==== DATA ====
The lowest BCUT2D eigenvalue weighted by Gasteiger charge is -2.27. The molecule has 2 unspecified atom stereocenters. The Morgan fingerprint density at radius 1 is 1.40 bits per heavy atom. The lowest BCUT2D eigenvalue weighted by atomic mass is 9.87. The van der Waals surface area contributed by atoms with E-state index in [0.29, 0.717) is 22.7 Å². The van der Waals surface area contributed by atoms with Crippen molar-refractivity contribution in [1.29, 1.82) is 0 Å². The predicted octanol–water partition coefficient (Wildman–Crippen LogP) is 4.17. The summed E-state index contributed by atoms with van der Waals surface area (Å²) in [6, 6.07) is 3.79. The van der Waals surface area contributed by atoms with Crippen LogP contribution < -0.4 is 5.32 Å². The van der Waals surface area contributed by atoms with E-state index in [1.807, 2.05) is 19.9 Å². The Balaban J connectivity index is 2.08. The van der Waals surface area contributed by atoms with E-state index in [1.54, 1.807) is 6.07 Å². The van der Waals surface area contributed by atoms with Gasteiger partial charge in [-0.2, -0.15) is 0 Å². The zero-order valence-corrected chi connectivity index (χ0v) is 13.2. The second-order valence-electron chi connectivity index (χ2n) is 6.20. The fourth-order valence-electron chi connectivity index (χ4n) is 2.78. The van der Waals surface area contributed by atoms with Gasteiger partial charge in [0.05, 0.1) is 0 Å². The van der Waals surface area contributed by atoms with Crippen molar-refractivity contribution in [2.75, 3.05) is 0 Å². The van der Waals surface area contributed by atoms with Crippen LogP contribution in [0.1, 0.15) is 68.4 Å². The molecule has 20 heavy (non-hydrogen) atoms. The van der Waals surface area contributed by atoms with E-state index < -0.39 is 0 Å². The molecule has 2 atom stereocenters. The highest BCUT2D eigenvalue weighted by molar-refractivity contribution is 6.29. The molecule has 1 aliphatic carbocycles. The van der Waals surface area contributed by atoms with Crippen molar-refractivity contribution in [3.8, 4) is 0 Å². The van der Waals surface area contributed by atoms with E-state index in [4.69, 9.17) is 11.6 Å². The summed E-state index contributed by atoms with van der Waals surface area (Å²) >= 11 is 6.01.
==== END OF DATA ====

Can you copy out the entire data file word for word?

The lowest BCUT2D eigenvalue weighted by Gasteiger charge is -2.27. The molecule has 2 unspecified atom stereocenters. The Morgan fingerprint density at radius 1 is 1.40 bits per heavy atom. The lowest BCUT2D eigenvalue weighted by atomic mass is 9.87. The van der Waals surface area contributed by atoms with E-state index in [0.29, 0.717) is 22.7 Å². The van der Waals surface area contributed by atoms with Crippen molar-refractivity contribution in [1.29, 1.82) is 0 Å². The predicted octanol–water partition coefficient (Wildman–Crippen LogP) is 4.17. The summed E-state index contributed by atoms with van der Waals surface area (Å²) in [6, 6.07) is 3.79. The van der Waals surface area contributed by atoms with Crippen LogP contribution < -0.4 is 5.32 Å². The van der Waals surface area contributed by atoms with E-state index in [1.807, 2.05) is 19.9 Å². The Balaban J connectivity index is 2.08. The van der Waals surface area contributed by atoms with E-state index in [1.54, 1.807) is 6.07 Å². The van der Waals surface area contributed by atoms with Gasteiger partial charge in [-0.2, -0.15) is 0 Å². The zero-order valence-corrected chi connectivity index (χ0v) is 13.2. The second-order valence-electron chi connectivity index (χ2n) is 6.20. The fourth-order valence-electron chi connectivity index (χ4n) is 2.78. The van der Waals surface area contributed by atoms with Gasteiger partial charge in [0.05, 0.1) is 0 Å². The van der Waals surface area contributed by atoms with Crippen molar-refractivity contribution in [2.75, 3.05) is 0 Å². The van der Waals surface area contributed by atoms with Crippen LogP contribution in [0.1, 0.15) is 68.4 Å². The molecule has 20 heavy (non-hydrogen) atoms. The van der Waals surface area contributed by atoms with E-state index < -0.39 is 0 Å². The molecule has 2 atom stereocenters. The highest BCUT2D eigenvalue weighted by molar-refractivity contribution is 6.29. The molecule has 1 aliphatic carbocycles. The van der Waals surface area contributed by atoms with Crippen molar-refractivity contribution in [3.8, 4) is 0 Å². The van der Waals surface area contributed by atoms with E-state index in [4.69, 9.17) is 11.6 Å². The summed E-state index contributed by atoms with van der Waals surface area (Å²) >= 11 is 6.01.